The Australian Bridge Federation (ABF)
During the 1930's, a number of states formed associations to manage bridge. To co-ordinate the sport nationally, the states then formed The Australian Bridge Council. It changed its name to the Australian Bridge Federation (ABF) in the 1960's.
The Structure and Purpose of the ABF
The ABF is the peak body for the administration of the sport of bridge in Australia. It is a non-profit organisation and its headquarters are located in Canberra.
The ABF has only 8 members (the State and Territory associations). Details of the clubs and players affiliated to these associations can be found here .
As at October 31, 2017 there were 335 clubs affiliated with the eight state & territory associations. The total number of bridge players registered with the ABF Masterpoint Centre was 36,420. The break down per state excluding the ABF Youth club members (236) was:
Source: ABF Masterpoint Centre Newsletter October, 2017.
Player numbers in each state are not taken into account in determining representation at ABF level.
There is a list of the ABF objectives on the ABF website.
The ABF levies capitation fees to all clubs affiliated with their State body. Details of these charges can be found here.
What does the affiliation fee cost?
From time to time the ABF Management Committee sets the affiliation fee. From March 2014 it will be $15 per home club member: it is normally paid when you pay your annual club membership (see this price list for ABF fees). This fee is payable for all players in the club who elect that club to be their home club for masterpoint purposes. Players may belong to as many clubs as they wish. If they belong to one affiliated club, that club will be recognised as their home club for masterpoint and ABF purposes. If they belong to more than one affiliated club then they must choose one of them as their home club.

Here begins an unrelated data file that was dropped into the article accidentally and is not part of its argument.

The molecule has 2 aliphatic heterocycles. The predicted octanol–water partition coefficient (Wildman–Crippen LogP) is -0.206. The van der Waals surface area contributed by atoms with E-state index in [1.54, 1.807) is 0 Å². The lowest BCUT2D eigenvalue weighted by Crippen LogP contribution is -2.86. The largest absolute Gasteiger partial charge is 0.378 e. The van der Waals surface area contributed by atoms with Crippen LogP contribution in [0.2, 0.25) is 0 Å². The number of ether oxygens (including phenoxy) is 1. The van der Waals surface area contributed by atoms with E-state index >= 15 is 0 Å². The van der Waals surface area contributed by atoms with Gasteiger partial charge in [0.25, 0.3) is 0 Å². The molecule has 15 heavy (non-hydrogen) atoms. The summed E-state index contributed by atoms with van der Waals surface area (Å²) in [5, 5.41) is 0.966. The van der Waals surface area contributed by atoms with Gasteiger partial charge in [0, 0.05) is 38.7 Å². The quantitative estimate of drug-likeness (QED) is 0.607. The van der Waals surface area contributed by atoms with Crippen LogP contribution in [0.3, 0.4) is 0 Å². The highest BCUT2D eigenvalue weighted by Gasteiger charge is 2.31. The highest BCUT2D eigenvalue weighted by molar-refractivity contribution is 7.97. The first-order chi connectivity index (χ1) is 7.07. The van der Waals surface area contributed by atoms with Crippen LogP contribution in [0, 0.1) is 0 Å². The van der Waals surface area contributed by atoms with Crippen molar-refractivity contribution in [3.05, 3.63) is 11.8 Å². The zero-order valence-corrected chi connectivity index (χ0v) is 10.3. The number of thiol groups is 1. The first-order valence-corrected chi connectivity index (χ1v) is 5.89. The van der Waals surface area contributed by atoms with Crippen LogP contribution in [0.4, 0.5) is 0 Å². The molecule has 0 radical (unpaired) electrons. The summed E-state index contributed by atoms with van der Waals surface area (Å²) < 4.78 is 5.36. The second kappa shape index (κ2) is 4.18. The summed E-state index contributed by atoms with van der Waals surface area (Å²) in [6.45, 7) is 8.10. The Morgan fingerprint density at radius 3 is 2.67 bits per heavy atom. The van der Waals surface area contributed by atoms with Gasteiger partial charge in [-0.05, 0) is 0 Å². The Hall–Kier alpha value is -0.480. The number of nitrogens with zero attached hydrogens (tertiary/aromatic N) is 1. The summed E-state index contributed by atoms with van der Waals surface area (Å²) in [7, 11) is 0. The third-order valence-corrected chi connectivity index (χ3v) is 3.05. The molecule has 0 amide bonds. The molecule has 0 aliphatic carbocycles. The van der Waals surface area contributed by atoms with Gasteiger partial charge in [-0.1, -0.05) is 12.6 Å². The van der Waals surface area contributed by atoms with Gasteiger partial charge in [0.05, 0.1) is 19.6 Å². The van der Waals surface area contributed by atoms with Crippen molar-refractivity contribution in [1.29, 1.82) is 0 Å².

Affiliated Clubs must be aware that all members of their club must be affiliated in at least one club: it is not open to clubs to elect whether or not a player wishes to receive masterpoints and therefore be affiliated.
What does the ABF provide in return?
In particular the ABF provides a blanket insurance cover for affiliated clubs.
Plans for the Future
The ABF is managed as a voluntary run organisation.
The Australian Bridge Federation has developed an ABF Strategic Statement for the period 2013 – 2017 to guide the activities of the organisation over coming years. This document is supported by the ABF Strategic Plan 2013- 17 which articulates the strategies to help us achieve our vision.
If you have any questions or comments about these strategies please contact the ABF through the phone (02) 6239 2265, fax (02) 6239 1816 or email on email@example.com and visit the ABF site at www.abf.com.au.
Each State and Territory elects two members of the ABF Council to represent them.
The contact details of the present councillors are on the ABF website.
The State Associations
Each state and territory has its own bridge association. The purposes of these are as follows:
- Organise State Championships and selection events;
- Regulate bridge in the State by adopting a set of tournament regulations and alerting procedures that all Clubs are advised to follow;
- Organise the calendar of events;
- Overview the affiliation of Clubs;
- Participate in ABF management through the two representatives that each state or territory sends to the ABF Council;
- Run the director accreditation scheme.